Finding Solutions: Utah’s Growth Demands Cooperation, Not Sabotage

(This opinion originally appeared in the Deseret News on July 4, 2018)

The poet E. E. Cummings wrote, “More, and more, and still more … are we all morticians?”

This quote reminds me of the seemingly limitless growth occurring in Utah right now. We have more people, more jobs and more opportunity. We also have more congestion, more pollution and more need for water. For growth to be good, it must be guided by great leaders who represent our shared values. We must turn the “more of anything” into “more of the right thing.” Quality growth should be our north star.

I worked in the state planning office during the most challenging decade of growth in recent state history — 1991 to 2000. Three times during this decade annual population growth reached or exceeded 3 percent, compared to 1.9 percent in 2017. The state added 571,240 people during this 10-year period. That’s approximately half the size of the population in Salt Lake County today. More than 218,000 more people moved into the state than moved out. Growth was Utah’s middle name!

I find it instructive to consider what state leaders did during these high-growth years to preserve the life quality we enjoy today. State and local government took several important steps. They hosted a growth summit, simulcast by the major television stations, that triggered a statewide dialogue. They joined with Envision Utah and created an extraordinary quality growth partnership. They created a Quality Growth Commission that provided planning grants to local government. They made plans for and purchased rights of way for light rail transit, commuter rail and the Legacy Parkway. And they preserved critical lands and viewsheds.

I learned a great deal from state leaders during this growth period. When asked for advice about planning for growth, Gov. Norm Bangerter said, “Don’t leave anybody out.” He encouraged state decisionmakers to create a bigger and rounder table where everyone is invited and nobody is excused.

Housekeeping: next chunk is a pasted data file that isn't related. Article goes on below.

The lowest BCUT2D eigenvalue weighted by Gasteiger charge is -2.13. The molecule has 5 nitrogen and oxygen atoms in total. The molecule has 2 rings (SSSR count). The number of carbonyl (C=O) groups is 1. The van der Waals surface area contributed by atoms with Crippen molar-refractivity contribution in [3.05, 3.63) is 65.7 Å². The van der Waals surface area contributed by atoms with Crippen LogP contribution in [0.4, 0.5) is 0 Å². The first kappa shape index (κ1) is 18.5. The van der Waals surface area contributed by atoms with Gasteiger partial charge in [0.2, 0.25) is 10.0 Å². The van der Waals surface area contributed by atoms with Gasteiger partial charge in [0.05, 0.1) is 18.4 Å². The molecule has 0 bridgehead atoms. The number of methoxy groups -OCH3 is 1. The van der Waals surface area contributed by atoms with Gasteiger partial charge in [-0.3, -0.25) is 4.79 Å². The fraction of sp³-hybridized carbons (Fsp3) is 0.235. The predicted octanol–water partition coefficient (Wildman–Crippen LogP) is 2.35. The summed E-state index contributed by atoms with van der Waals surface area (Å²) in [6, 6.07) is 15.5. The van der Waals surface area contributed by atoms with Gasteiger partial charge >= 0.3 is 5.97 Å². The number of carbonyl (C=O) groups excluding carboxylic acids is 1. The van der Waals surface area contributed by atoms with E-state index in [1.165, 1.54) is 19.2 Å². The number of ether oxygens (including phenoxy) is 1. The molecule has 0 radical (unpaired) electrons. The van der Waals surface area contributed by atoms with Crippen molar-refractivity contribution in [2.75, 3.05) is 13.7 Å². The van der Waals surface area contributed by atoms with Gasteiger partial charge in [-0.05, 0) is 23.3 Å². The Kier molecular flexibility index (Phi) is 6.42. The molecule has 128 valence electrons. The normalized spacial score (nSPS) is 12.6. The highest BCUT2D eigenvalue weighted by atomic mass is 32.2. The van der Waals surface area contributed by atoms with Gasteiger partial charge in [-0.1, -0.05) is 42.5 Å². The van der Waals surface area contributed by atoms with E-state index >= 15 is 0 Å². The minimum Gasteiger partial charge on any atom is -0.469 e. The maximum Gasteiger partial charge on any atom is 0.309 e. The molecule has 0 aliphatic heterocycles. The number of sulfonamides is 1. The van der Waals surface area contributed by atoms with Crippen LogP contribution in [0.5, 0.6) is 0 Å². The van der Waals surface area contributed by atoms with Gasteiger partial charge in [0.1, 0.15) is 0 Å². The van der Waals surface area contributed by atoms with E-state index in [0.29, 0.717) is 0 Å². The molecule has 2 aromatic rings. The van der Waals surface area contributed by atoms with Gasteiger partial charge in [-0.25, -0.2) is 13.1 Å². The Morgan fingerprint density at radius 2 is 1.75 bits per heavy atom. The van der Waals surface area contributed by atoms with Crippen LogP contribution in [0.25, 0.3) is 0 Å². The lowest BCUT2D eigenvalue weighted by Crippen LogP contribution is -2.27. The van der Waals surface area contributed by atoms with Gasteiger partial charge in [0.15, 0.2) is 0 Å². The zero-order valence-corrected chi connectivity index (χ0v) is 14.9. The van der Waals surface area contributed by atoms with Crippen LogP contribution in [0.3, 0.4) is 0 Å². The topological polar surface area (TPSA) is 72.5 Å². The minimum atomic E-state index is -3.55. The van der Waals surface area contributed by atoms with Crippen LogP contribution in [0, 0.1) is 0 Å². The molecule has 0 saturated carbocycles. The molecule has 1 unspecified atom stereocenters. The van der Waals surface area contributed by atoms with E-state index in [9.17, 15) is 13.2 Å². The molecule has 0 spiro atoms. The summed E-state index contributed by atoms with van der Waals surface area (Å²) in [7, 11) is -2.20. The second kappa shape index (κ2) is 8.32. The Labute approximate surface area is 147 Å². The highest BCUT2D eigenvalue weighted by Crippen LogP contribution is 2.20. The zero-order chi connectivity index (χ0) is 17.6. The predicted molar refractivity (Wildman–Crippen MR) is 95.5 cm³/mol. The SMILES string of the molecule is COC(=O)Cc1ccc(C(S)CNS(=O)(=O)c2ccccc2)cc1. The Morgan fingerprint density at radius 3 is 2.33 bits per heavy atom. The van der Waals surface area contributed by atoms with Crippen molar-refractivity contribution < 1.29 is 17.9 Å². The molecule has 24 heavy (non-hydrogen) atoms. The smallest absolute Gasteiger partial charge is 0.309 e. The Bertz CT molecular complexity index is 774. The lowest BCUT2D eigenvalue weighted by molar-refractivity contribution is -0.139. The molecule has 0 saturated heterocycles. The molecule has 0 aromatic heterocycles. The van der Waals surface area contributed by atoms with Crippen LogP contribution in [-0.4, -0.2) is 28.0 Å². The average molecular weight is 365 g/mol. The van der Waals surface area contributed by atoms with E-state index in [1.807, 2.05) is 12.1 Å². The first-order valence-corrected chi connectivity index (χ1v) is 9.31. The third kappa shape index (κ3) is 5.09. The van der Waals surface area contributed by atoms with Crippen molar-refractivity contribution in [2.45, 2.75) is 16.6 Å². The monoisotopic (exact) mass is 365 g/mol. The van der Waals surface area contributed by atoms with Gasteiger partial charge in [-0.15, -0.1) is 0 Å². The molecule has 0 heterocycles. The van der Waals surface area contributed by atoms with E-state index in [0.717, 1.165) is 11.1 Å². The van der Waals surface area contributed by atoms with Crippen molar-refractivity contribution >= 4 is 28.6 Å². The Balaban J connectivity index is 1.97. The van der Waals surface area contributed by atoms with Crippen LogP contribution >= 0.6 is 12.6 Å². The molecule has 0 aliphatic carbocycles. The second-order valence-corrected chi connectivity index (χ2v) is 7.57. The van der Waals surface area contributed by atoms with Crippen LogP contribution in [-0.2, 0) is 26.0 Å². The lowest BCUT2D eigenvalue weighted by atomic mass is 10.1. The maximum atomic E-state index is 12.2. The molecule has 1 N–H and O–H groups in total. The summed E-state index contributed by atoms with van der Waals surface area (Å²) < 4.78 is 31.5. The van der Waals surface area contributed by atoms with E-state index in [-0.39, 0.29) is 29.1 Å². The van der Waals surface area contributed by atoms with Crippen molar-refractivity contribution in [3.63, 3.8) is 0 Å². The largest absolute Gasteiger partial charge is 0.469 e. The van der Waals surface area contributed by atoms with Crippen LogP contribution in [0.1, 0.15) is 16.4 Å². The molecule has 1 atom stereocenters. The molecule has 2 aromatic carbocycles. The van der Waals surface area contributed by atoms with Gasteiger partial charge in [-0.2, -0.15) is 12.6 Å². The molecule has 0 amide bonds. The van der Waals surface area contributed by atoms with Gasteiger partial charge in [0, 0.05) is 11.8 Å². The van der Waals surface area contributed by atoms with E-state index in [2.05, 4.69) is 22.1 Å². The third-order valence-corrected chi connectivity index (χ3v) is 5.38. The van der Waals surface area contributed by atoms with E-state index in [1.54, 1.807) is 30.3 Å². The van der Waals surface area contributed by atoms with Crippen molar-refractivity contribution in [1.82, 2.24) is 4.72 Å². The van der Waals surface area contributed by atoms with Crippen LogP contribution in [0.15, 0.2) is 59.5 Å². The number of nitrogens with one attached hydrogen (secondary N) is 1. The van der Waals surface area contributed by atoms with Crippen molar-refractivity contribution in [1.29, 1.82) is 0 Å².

Elected leaders exerted political courage. There is a saying in politics, “If you want the hen to lay, you have to tolerate the cackle.” Imagine if state and local government had not pressed forward with the Legacy Parkway, TRAX light rail, FrontRunner commuter rail and critical land conservation because of vocal minorities who opposed these actions. Think of the large and iconic white barn as you enter Park City. Local leaders used tax dollars to preserve this gateway entrance as a public good for future generations. That’s what leadership and quality growth look like.

“For growth to be good, it must be guided by great leaders who represent our shared values. We must turn the ‘more of anything’ into ‘more of the right thing.’ Quality growth should be our north star.”

I learned that in land use, planning density is an outcome, not a goal. The goal is walkability, efficient water use, more transportation choices, affordable housing and vibrant neighborhoods. When you design communities with these attributes, density is the natural result. We don’t need compact development everywhere, but there are pockets where well-designed density is the absolute right thing to do.

The most important lesson I learned is that collaboration is messy, difficult, time-consuming and … indispensable. If you take on the posture of a saboteur rather than a collaborator, you are part of the problem. Every significant step of progress is a product of collaboration, not sabotage. It goes with another saying, “Any jackass can kick down a barn, it takes a good carpenter to build one.”

Here in Utah, we are not morticians and we are not jackasses. Growth isn’t about more of anything, it’s about more of the right thing. If we are explicit about our values and preferences, we can invent the future we want to live in. We don’t have to feel a sense of loss, but rather a sense of opportunity.

Everyone should have a seat at the table, leaders must act (even in the face of vocal minorities), well-designed density meets a need and, most importantly, if you aren’t collaborating to find solutions, you are part of the problem. The only way we will ever meet the needs of Utah’s growing population is if we somehow reach a new and higher level of cooperation. Let’s start today.

Natalie Gochnour serves as an associate dean in the David Eccles School of Business and director of the Kem C. Gardner Policy Institute at the University of Utah. She also serves as the chief economist for the Salt Lake Chamber.

1 like
Prev post: At the Center of It All: Students Dive Deep Into World of Real Estate DevelopmentNext post: Opening More Doors: Neighborhood House offers safe place to learn, grow

Related posts


  • facultell

    May 18, 2019 at 9:04 am

    Thanks for such a beautiful post, very informative and useful article

Leave a Reply

Your email address will not be published. Required fields are marked *